ATHENS, Greece (AP) -- The Olympic climate has changed in Athens.
"Now we are finally on the way," Costas Bakouris, the managing director of the Greek committee organizing the Athens 2004 Olympics, said Wednesday.
He spoke in the aftermath of an organizational shakeup on the eve of the International Olympic Committee's fourth inspection visit since Athens was awarded the games in 1997.
Last month, IOC president Juan Antonio Samaranch sharply criticized Athens over organizational problems he said could jeopardize the games.
He had urged "drastic action" to rectify problems in housing, traffic, security, communications, construction, venues and infrastructure. His warnings created fears Greece could be stripped of the Olympics.
But the appointment of Gianna Angelopoulos-Daskalaki, the woman largely credited for winning Athens' bid for the 2004 Summer Olympics, to lead the organizing committee has ended feelings of impending national humiliation.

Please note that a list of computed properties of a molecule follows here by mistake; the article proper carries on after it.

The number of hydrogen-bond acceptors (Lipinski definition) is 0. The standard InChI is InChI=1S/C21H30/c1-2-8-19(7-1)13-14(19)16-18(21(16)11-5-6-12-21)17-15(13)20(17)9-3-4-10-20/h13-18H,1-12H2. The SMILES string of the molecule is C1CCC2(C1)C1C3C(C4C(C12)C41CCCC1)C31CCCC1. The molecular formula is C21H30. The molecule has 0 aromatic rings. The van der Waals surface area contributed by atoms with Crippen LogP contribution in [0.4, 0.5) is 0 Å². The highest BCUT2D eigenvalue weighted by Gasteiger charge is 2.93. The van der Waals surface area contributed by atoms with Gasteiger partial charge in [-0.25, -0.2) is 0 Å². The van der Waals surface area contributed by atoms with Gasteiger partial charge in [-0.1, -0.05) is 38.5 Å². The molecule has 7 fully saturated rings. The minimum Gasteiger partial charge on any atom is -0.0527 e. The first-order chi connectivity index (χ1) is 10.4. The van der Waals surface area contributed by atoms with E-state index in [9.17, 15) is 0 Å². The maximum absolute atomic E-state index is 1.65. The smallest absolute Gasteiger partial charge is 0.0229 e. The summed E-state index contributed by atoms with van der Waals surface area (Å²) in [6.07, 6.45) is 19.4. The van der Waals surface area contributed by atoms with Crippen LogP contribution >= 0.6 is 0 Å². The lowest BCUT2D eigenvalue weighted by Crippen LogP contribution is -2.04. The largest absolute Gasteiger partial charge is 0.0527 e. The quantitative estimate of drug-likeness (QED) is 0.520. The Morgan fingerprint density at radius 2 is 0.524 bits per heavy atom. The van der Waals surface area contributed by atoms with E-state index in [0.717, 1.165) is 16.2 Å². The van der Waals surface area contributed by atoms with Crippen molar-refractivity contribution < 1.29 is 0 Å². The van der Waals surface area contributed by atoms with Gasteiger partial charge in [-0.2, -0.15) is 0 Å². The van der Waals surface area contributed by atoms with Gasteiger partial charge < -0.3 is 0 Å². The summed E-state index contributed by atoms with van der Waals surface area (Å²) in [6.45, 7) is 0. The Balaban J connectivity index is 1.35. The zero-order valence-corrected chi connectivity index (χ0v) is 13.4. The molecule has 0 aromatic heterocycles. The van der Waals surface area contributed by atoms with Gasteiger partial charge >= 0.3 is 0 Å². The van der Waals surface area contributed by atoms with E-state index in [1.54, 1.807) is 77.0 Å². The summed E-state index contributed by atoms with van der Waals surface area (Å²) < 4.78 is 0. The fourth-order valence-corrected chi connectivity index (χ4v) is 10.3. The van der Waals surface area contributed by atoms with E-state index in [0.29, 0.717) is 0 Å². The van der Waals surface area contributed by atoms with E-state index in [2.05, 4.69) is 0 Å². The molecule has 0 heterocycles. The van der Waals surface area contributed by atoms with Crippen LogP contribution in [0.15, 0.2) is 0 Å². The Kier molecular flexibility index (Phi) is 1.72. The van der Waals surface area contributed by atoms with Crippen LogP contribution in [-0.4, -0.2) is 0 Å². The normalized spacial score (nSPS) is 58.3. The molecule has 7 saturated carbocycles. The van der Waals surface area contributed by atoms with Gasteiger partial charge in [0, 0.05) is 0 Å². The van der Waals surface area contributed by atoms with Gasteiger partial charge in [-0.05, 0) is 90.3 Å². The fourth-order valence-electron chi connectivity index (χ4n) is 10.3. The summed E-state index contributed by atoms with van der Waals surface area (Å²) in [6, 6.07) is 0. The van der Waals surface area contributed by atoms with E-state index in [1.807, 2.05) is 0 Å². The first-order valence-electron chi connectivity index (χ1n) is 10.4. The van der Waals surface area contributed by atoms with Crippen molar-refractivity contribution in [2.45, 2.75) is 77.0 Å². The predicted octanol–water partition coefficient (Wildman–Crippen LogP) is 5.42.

"I was never pessimistic. I was always optimistic. Simply, we had expressed our opinions for the need to speed up the rate of preparation of the games," said Jacques Rogge, head of the IOC panel that oversees the Athens Games.
Rogge, in Athens for the lighting of the Sydney Olympic flame and the three-day inspection, said the IOC was satisfied with the appointment.
"We know her qualities and she knows the Olympic movement very well," he said.
Greece's Socialist government promised to make preparations for the Olympics its "top priority." Premier Costas Simitis pledged to be more personally involved and will head a committee dealing with the games.
Samaranch met Wednesday in Lausanne with Greek Culture Minister Theodore Pangalos, who briefed him on the changes in the organizing committee.
Outgoing chief Panagiotis Thomopoulos is deputy governor of the central Bank of Greece. Angelopoulos-Daskalaki takes over next week.
"I accepted with honor. ... I will do what I have to do to organize a good Olympics," Angelopoulos-Daskalaki said.